a SIFF 2015 review
French Connection an Aggressively Masculine Thriller
Marseilles magistrate Pierre Michel (Jean Dujardin) is upset. He’s tired of watching as notorious drug kingpin Gatean ‘Tany’ Zampa (Gilles Lellouche) continue to grow his empire, recently moving into transporting lucrative shipments of heroin into the United States, right into the heart of New York City. Assembling a crackerjack taskforce, he’s going to use any and all means necessary to bring the man down, blurring the line between law enforcement and criminal activity in the process.
Director Cédric Jimenez’s The Connection is the French flipside to William Friedkin’s Academy Award-winning 1971 classic The French Connection. It tells the story from the Gallic perspective, a true crime procedural that attempts to showcase all its various twists and turns in as intimate detail as it can in the context of a 135 minute running time. It moves decently, but not quickly, and there are moments where it runs a little bit in circles. But thanks to an electrifying performance from Dujardin and a kinetic vibe that got my nerves jangling every which way the fact the movie is a little on the longish side ends up being mostly okay.
While Michel is an obvious badass straight out of a Warner Bros gangster flick from the 1930s, I like the fact that Jimenez and his co-writer Audrey Diwan go out of their way to make sure the magistrate knows the value of building a cohesive team in order to bring someone as smart, yet still lethal, as Tany proves to be to justice. They emphasize the fact this lone wolf acknowledges he needs to be a member of a pack if he’s going to win, and as such it allows those who come and go throughout to make a greater imprint on events than they otherwise would have.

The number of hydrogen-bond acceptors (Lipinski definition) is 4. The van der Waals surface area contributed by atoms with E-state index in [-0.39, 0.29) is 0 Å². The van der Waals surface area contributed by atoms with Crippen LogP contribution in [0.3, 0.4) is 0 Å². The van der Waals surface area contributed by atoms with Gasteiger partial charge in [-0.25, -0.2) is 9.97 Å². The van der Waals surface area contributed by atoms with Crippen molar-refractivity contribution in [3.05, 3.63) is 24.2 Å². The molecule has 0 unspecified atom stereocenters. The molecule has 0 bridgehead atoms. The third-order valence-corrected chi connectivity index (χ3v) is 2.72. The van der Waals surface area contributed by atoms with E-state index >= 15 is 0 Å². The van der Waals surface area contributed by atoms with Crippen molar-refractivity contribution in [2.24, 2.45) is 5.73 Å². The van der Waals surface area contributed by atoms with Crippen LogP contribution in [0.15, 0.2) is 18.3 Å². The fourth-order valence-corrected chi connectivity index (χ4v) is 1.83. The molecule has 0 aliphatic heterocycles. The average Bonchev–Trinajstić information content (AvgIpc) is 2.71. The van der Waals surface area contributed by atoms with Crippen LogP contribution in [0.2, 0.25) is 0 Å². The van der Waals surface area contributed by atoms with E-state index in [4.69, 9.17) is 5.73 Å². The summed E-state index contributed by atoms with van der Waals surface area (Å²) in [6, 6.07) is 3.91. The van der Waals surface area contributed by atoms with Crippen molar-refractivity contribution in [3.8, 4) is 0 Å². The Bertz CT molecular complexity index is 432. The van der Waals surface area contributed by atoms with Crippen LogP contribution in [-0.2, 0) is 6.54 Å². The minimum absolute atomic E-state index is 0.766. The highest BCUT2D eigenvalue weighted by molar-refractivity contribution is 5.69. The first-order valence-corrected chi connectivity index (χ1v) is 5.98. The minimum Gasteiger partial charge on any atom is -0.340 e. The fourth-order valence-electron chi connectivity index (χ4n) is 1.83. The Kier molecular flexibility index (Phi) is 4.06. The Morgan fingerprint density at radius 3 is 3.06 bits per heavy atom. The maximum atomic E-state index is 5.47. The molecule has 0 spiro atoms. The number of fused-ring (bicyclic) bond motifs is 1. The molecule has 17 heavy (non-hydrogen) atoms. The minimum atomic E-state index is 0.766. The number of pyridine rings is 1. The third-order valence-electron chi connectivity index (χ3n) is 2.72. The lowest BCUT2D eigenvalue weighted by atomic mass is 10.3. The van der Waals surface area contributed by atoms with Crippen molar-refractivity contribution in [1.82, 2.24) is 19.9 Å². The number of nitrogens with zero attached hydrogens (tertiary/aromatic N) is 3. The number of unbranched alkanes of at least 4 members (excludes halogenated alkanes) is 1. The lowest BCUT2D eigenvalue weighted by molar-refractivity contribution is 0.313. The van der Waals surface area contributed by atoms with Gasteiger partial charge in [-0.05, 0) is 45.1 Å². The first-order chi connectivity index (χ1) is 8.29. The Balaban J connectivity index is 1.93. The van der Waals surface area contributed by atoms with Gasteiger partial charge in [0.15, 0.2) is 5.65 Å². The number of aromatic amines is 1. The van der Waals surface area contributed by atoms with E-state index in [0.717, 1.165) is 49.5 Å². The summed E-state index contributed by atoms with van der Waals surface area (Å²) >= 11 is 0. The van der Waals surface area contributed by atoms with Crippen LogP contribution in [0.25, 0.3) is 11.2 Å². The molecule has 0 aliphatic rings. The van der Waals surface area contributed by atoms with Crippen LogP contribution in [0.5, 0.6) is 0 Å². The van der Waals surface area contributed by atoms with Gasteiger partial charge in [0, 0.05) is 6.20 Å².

At the same time, trying to emulate Friedkin (I’m guessing as I can’t really be sure) Jimenez attempts to make Tany – known as “The French” to you and I who’ve watched The French Connection – an ephemeral evil, someone we watch mostly from afar allowing his brilliance, depravity and psychological gamesmanship to materialize bit by bit. But the filmmaker backs off too much, keeps things too distanced, and while Lellouche does what he can there’s so little for him to work with it’s not altogether shocking he can’t make his character anything more than an intriguing figurehead and little else. The tension that needs to exist between Tany and Michel never materializes as completely as it should, making their grudge match moderately underwhelming as things progress.
Still, I like the aggressive machismo fueling the film, a trait Dujardin isn’t afraid of embracing. He’s a tornado tearing through the proceedings with fearless ferocity, becoming some sort of carnivorous, chain-smoking combination of Humphrey Bogart, Gene Hackman and Jean-Paul Belmondo all rolled into one. Jimenez also manages to stage a couple of electrifying set pieces, using motion, subterfuge and misdirection as allies in a driven quest to ratchet up tension. He’s assisted considerably by Laurent Tangy’s marvelous cinematography, the film’s visual esthetic having a retro cool ‘70s-style vitality that’s stunning throughout.
It doesn’t come close to reaching the same heights as The French Connection, which, while not unexpected, doesn’t help the film or its cause as it is essentially telling a purposefully similar story making comparisons unavoidable. None of which makes The Connection less enjoyable. Even with its flaws it’s still a terrifically entertaining procedural, and while the destination is never in doubt getting there is hardly the challenge in lesser hands than Jimenez’s it potentially could have been.
Review reprinted courtesy of the SGN in Seattle
Film Rating: 3 (out of 4)